PubDate: 2021-12-02
      DOI: 10.1017/bpp.2021.36
       
  • Effect of Crianza Positiva e-messaging program on adult–child
           language interactions

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      Authors: Balsa; Ana, López Boo, Florencia, Bloomfield, Juanita, Cristia, Alejandrina, Cid, Alejandro, Ferro, María de la Paz, Valdés, Rosario, González, María del Luján
      Pages: 607 - 643
      Abstract: We assess the effects of the Crianza Positiva text and audio e-messaging program on caregiver–child language interaction patterns. The program is a six-month-long intervention for families with children aged 0–2 aimed at strengthening parental competences. Its design exploits behavioral tools such as reminders, suggestions of action, and messages of encouragement to reinforce and sustain positive parenting practices. Families in 24 early childhood centers in Uruguay that completed an eight-week workshop were randomized into receiving or not receiving mobile messages. After the program, we videotaped 10-minute sessions of free play between the caregiver and the child, and decoded language patterns using automated techniques. The intervention was successful at improving the quality of parental vocalizations, as measured by the parent's pitch range. We also found suggestive evidence of increases in the duration of adult vocalizations. The results are consistent with more frequent parental self-reported involvement in reading, telling stories, and describing things to the child. Regarding the child, we find a nonrobust decrease in the duration of vocalizations, which we attribute to a crowding-out effect by the caregiver in the context of a fixed 10-minute suggested activity and a more proactive parental role.
      PubDate: 2021-09-06
      DOI: 10.1017/bpp.2021.25
       
  • Whose pay should be cut in economic crises' Consumers prefer firms that
           prioritize paying employees over CEOs

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      Authors: Hagerty; Serena F., Mohan, Bhavya, Norton, Michael I.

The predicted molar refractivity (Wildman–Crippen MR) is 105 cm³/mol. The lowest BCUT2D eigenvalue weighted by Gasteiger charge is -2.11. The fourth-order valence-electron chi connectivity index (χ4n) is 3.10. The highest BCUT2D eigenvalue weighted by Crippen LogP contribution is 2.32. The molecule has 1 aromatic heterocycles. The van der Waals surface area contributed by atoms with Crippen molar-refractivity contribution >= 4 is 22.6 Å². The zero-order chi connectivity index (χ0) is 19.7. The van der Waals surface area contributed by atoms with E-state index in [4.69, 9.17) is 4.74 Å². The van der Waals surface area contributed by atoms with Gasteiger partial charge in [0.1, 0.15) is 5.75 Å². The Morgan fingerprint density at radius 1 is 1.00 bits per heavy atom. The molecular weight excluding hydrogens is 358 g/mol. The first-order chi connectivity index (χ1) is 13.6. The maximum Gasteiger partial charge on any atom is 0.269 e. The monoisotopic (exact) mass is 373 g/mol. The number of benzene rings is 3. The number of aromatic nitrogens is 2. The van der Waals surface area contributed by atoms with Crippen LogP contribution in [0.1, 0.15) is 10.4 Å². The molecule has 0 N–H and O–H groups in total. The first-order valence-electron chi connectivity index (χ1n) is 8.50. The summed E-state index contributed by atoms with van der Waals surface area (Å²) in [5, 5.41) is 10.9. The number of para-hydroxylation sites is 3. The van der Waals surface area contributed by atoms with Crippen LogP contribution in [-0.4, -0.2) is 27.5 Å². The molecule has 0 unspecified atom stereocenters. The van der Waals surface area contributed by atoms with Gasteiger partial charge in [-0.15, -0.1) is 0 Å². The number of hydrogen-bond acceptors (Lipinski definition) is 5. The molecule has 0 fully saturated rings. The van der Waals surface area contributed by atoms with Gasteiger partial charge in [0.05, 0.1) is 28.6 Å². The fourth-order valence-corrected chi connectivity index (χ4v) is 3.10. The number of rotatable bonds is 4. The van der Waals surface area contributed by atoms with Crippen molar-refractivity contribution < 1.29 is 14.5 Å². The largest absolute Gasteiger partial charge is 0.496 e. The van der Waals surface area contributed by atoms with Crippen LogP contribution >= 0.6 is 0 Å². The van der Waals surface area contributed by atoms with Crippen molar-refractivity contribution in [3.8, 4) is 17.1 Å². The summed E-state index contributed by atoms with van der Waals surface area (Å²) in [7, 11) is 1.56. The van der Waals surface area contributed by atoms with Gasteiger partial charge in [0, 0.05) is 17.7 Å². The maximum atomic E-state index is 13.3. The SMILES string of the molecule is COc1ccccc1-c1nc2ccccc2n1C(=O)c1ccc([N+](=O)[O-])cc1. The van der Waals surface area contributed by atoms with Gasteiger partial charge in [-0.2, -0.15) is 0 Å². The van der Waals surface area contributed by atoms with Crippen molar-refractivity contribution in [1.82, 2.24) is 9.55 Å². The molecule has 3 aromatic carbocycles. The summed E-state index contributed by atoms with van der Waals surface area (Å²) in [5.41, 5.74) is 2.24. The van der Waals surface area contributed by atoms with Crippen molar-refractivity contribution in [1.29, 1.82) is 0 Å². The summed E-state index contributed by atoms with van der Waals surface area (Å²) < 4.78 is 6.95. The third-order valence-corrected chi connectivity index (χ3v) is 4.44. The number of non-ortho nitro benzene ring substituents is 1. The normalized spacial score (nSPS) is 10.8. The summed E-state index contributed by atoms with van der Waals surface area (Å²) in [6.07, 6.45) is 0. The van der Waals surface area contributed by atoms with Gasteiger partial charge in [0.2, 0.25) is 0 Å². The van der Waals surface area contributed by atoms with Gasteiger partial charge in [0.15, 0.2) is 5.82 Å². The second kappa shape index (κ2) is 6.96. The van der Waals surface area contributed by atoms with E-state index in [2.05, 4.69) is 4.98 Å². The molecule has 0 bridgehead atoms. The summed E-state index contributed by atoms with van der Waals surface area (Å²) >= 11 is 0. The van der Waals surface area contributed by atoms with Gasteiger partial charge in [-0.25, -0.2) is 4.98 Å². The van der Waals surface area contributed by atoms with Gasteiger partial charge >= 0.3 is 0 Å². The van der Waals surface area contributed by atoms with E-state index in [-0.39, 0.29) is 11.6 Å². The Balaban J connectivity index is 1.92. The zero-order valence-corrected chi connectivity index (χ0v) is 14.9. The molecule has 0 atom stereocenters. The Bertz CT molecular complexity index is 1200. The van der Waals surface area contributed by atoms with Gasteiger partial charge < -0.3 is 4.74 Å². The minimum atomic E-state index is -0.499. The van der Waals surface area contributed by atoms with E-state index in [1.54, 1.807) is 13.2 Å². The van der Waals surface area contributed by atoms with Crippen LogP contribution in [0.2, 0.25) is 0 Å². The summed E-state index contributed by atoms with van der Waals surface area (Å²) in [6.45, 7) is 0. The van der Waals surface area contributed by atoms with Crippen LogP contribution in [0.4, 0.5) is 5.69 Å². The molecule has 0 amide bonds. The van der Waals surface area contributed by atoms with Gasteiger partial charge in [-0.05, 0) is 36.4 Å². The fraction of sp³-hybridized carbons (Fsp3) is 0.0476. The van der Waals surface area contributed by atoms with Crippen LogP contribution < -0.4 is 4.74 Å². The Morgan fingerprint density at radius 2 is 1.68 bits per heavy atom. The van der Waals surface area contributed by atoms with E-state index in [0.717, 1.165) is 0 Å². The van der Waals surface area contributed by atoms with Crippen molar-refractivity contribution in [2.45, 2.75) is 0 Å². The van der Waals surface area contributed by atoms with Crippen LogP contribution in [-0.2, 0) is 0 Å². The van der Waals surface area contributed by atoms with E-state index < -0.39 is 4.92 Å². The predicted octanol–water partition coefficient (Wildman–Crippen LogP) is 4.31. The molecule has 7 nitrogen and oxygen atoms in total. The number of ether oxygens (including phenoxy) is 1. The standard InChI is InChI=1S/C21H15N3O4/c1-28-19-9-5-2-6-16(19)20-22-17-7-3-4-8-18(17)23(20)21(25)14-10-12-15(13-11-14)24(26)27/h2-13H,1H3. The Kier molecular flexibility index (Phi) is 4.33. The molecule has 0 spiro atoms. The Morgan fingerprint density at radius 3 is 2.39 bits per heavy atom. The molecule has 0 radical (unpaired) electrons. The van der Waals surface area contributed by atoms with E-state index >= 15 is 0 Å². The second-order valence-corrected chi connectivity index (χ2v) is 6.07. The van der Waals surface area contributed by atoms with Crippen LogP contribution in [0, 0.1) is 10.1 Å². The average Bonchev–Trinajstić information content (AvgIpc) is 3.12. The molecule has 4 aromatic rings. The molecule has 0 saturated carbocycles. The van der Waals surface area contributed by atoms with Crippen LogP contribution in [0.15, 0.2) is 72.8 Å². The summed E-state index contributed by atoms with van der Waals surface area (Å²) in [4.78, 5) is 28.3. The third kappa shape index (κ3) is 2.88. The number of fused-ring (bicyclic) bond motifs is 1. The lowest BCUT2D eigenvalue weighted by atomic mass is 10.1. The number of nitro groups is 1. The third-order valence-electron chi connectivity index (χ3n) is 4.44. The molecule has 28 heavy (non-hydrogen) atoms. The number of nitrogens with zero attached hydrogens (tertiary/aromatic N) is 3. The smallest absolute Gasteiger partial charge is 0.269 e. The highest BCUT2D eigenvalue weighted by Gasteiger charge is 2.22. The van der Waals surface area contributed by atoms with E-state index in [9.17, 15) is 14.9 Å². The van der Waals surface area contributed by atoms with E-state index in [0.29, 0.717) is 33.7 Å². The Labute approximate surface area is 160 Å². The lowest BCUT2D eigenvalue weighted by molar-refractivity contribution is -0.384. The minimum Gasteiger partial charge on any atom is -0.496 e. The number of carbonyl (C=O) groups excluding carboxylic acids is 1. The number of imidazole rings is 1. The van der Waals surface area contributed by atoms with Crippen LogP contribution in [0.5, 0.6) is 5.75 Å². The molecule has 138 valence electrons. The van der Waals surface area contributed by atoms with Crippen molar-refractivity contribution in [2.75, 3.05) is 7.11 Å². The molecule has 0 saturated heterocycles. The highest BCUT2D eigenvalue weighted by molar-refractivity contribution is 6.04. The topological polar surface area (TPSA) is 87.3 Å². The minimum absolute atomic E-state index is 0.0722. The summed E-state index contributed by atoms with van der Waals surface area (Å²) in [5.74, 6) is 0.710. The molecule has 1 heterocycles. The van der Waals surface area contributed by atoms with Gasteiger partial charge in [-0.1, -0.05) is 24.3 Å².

Pages: 644 - 661
      Abstract: Four experiments examine the impact of a firm deciding to no longer pay salaries for executives versus employees on consumer behavior, particularly in the context of the COVID-19 pandemic. Study 1 explores the effect of announcing either pay cessations or continued pay for either CEO or employees, and shows that firms’ commitment to maintaining employee pay leads to the most positive consumer reactions. Study 2 examines the effects of simultaneously announcing employee and CEO pay cessations: consumers respond most positively to firms prioritizing employee pay, regardless of their strategy for CEO pay. Moreover, these positive perceptions are mediated by perceptions of financial pain to employees, more than perceptions of CEO-to-worker pay ratio fairness. Study 3, using an incentive-compatible design, shows that firms’ commitment to paying employees their full wages matters more to consumers than cuts to executive pay, even when those executive pay cuts lead to a lower CEO-to-worker pay ratio. Study 4 tests our account in a non-COVID-19 context, and shows that consumers continue to react favorably to firms that maintain employee pay, but when loss is less salient, consumers prioritize cutting CEO pay and lowering the CEO-to-worker pay ratio. We discuss the implications of our results for firms and policymakers during economic crises.
      PubDate: 2021-10-13
      DOI: 10.1017/bpp.2021.30
       
  • Default options: a powerful behavioral tool to increase COVID-19 contact
           tracing app acceptance in Latin America'

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      Authors: Boruchowicz; Cynthia, Lopez Boo, Florencia, Roseth, Benjamin, Tejerina, Luis
      Pages: 662 - 678
      Abstract: Given the rates of transmission of COVID-19, relying only on manual contact tracing might be infeasible to control the epidemic without sustained costly lockdowns or rapid vaccination efforts. In the first study of its kind in Latin America, we find through a phone survey of a nationally representative sample of ten countries that an opt-out regime (automatic installation) increases self-reported intention to accept a contact tracing app with exposure notification by 22 percentage points compared to an opt-in regime (voluntary installation). This effect is triple the size and of opposite sign of the effect found in Europe and the United States, potentially due to lower concerns regarding privacy and lower levels of interpersonal trust. We see that an opt-out regime is more effective in increasing willingness to accept for those who do not trust the government or do not use their smartphones for financial transactions. The local severity of the pandemic does not affect our results, but feeling personally at risk increases intent to accept such apps in general. These results can shed light on the use of default options not only for contact tracing apps but in public health overall in the context of a pandemic in Latin America.
      PubDate: 2021-12-01
      DOI: 10.1017/bpp.2021.38